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GP: Online healthcare risks destabilising pharmacies and surgeries

“The online genie can’t be put back in the bottle”

Online pharmacies complicate communication between GPs and pharmacists and take much-needed footfall away from the community, says GP Toni Hazell

Last week I saw a patient who couldn’t get her hormone replacement therapy (HRT) due to it being in shortage. I strolled across the waiting room to our pharmacy and was rapidly back to tell the patient that I had sorted out ordering an alternative brand. Had that patient used a local pharmacy, I could have done exactly the same thing, albeit with a phone call rather than a short walk.

But my heart always sinks when there is an issue like this and I see a business called Online Pharmacies 'R' Us or something similar in the electronic prescription service (EPS) box, as I know the situation is about to get complicated. It is harder to get online pharmacies on the phone, and there will probably be a load of back and forth to ascertain what they have in stock.

Online pharmacies have grown in popularity in the last few years. I can understand why. Most of us shop online and are less likely to visit the local high street, where we can pick up prescriptions at the same time as doing the weekly shop. Medicine packages are usually small enough to fit through the letterbox. Without the need to spend money on bricks-and-mortar, online pharmacies can afford high-end websites that seem to make it easy to register and order your medicines.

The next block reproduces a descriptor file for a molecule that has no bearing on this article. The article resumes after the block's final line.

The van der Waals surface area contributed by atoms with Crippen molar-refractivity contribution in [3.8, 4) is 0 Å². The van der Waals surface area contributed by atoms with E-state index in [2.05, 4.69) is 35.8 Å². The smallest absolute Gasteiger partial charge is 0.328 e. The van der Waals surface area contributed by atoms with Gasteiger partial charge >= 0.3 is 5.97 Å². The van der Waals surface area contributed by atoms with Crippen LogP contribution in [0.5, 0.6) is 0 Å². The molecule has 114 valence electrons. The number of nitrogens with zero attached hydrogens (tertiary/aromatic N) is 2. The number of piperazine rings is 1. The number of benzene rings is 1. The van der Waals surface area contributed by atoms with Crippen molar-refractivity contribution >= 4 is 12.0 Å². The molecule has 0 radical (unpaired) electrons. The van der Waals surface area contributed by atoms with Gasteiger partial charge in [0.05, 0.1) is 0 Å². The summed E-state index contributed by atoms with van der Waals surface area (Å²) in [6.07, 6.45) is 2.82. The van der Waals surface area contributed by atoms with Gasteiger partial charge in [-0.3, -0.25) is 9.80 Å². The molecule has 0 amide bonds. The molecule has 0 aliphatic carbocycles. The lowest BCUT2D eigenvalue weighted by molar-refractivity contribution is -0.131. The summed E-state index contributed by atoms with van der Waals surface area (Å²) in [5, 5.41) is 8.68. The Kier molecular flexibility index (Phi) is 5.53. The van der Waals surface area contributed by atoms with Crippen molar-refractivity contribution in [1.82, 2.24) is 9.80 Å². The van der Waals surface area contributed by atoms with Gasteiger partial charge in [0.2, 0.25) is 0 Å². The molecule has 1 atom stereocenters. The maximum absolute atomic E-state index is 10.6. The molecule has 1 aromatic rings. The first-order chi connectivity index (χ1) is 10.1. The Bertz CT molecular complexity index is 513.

Many online pharmacies have moved on from just dispensing NHS prescriptions. They offer patients the option of consulting with their doctors and sending out a prescription. One website that I looked at was offering help with anxiety, weight loss, genital herpes, erectile dysfunction and skin conditions.

It appears that a prescription can be sent out after the patient has filled in a questionnaire on the website and paid the appropriate fee, although I don’t know quite how you safely assess anxiety or genital herpes without seeing the patient.

Patient choice is a good thing, but there is a risk of destabilising other services by cherry-picking which medicines you dispense. The NHS is socialised medicine. GPs are paid around £100 per patient per year, an amount that is clearly inadequate to look after someone who is elderly or chronically ill. The money that we get for having fit young people on our list, who rarely see the GP, subsidises the care of those who need us most – helping practices to stay open.

If an online GP comes along and takes our fit and healthy patients, removing them from our list, as happened with Babylon, then a bricks-and-mortar GP can quickly become non-viable financially and risk closure, with the loss of services to those who really need us.

Other sectors have faced similar issues. The Royal Mail can’t afford to provide a universal delivery to remote spots if other services take the profitable parcel deliveries in cities. NHS trusts can run into financial troubles if private treatment centres are given NHS contracts to do surgery on otherwise healthy folk, leaving the trust to pick up the pieces for patients who are elderly with multimorbidity.

In a similar way, I assume that the community pharmacist who has regular chats with 90-year-old Ms Smith and sorts out her medication when she gets confused is doing a lot more than can be funded by the dispensing fee received. It is the straightforward medication issues that are likely to subsidise the complex patients, where the pharmacist goes above and beyond what they are remunerated for.